A video shows a Muslim driver traficking children in Uzbekistan.
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A video has recently surfaced on social media. It allegedly shows a Muslim driver in Uzbekistan who is said to have been detained. He is accused of transporting 25 children in a Chevrolet Spark car with the purported intention of selling them for sexual exploitation and organ harvesting.
The clip was shared along with the caption, “CHILD TRAFFICKING: A Muslim driver was detained while suspiciously transporting 25 children in Uzbekistan. He ended up admitting that the children were going to be sold for sexual purposes and organ harvesting.”
The Video Shows A Teacher Taking Her Pupils Home, Not A Muslim Trafficking Children
An investigation about this incident was held by the Road Safety Service in Bukhara region and shared on the official YouTube Channel on September 16, where it was confirmed that the 25 children were crammed in the car by their teacher. The teacher claimed that she was taking them home and squashing them in the four-passenger car was the only way for her to take all of them home. The title of the investigating video reads, “The driver who took 25 young children into her car was identified.”
The same 48 seconds shared in the claim by X users were shared by several news agencies, like The Sun and Longview News Journal, where it was also confirmed that the driver was a teacher who claimed to be transporting her pupils home.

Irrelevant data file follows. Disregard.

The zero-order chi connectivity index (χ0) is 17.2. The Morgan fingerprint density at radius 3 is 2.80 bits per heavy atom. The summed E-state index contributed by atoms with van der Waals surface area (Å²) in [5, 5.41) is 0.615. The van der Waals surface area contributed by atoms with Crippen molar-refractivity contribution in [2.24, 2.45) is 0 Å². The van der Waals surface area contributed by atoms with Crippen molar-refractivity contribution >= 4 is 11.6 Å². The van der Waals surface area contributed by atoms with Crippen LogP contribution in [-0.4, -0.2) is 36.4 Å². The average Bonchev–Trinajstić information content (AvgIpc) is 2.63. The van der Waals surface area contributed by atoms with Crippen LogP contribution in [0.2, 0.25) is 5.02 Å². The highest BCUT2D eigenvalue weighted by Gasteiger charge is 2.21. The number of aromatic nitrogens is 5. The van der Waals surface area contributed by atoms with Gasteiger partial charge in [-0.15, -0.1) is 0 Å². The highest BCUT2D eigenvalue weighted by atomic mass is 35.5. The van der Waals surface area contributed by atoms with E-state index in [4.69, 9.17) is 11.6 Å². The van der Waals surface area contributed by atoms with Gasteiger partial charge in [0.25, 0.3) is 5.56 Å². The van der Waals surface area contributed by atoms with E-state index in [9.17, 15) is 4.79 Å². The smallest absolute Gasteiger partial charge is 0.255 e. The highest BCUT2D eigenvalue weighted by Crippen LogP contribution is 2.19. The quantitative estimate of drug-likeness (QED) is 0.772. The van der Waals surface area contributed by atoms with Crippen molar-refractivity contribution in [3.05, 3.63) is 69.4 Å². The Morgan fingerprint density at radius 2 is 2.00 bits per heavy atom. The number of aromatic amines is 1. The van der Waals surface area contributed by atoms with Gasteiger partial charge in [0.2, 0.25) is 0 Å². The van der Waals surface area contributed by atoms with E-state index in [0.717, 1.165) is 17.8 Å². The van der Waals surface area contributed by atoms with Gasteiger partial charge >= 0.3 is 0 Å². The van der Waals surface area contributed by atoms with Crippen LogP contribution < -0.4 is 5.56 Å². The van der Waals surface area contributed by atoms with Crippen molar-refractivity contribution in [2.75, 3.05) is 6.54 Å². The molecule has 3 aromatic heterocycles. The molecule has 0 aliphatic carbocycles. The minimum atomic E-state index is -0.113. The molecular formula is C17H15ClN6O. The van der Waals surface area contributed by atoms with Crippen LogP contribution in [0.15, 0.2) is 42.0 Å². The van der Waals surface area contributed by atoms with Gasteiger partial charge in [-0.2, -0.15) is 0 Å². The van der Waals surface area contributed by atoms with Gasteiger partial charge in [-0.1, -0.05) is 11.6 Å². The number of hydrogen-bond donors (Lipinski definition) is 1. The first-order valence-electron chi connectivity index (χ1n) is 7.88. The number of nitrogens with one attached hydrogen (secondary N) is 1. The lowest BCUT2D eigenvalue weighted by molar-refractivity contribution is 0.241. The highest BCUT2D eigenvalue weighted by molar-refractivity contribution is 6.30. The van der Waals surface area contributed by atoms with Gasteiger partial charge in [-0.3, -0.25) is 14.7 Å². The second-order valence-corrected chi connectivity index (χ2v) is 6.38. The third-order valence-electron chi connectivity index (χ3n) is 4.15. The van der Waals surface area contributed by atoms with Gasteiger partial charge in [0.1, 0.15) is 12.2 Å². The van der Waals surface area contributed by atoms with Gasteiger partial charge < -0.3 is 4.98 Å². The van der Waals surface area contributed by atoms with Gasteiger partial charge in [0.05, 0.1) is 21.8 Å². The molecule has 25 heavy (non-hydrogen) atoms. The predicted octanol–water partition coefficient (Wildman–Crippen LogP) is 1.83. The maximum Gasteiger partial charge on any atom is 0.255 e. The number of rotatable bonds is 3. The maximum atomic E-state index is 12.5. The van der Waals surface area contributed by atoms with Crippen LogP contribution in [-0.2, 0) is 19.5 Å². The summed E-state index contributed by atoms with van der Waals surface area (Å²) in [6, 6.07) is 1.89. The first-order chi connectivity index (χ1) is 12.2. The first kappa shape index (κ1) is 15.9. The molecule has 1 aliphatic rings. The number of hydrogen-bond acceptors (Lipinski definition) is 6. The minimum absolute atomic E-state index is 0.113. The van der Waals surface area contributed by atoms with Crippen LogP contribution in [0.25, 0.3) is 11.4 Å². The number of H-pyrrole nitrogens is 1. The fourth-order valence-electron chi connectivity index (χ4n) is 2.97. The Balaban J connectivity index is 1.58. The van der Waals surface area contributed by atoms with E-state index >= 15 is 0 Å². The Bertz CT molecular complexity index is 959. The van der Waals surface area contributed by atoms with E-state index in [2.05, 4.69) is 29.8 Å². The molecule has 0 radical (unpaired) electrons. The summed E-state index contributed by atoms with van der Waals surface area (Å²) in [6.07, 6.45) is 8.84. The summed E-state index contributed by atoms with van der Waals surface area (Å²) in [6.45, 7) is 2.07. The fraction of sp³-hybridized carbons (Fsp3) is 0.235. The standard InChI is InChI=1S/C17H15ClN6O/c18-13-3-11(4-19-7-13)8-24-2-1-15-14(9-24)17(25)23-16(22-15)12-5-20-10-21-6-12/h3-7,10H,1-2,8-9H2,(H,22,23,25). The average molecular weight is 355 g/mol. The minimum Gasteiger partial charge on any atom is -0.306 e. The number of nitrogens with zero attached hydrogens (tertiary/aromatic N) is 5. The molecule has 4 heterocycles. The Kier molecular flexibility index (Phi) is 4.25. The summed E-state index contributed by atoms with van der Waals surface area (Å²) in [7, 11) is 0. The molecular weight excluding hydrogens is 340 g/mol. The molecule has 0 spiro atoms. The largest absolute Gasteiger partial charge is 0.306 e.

The name of the teacher and her face were not disclosed in the investigation, nor was her religion. Her punishment was decided during a public council meeting, involving community members. She has been sentenced for unsafe driving. However, the decision has not yet been reported.
Children’s Rights In Uzbekistan
Uzbekistan is the country with the highest population in Central Asia, where thirty-eight percent of this population are children (under 15 years old), according to statistics by The Demographic and Health Surveys (DHS) Program. The rights of children in Uzbekistan are improving but there are still some problems, such as child labour.
More than a quarter of the population in Uzbekistan lives under the poverty line, affecting the living conditions of children and pushing them to labor. Although Uzbekistan has ratified the conventions on the prohibition of child labour, the children still work. In fact, this practice is a part of the traditions in Uzbekistan. The practice is integrated into education. Children should work during the harvest season and if they refuse to work they may get expelled from school.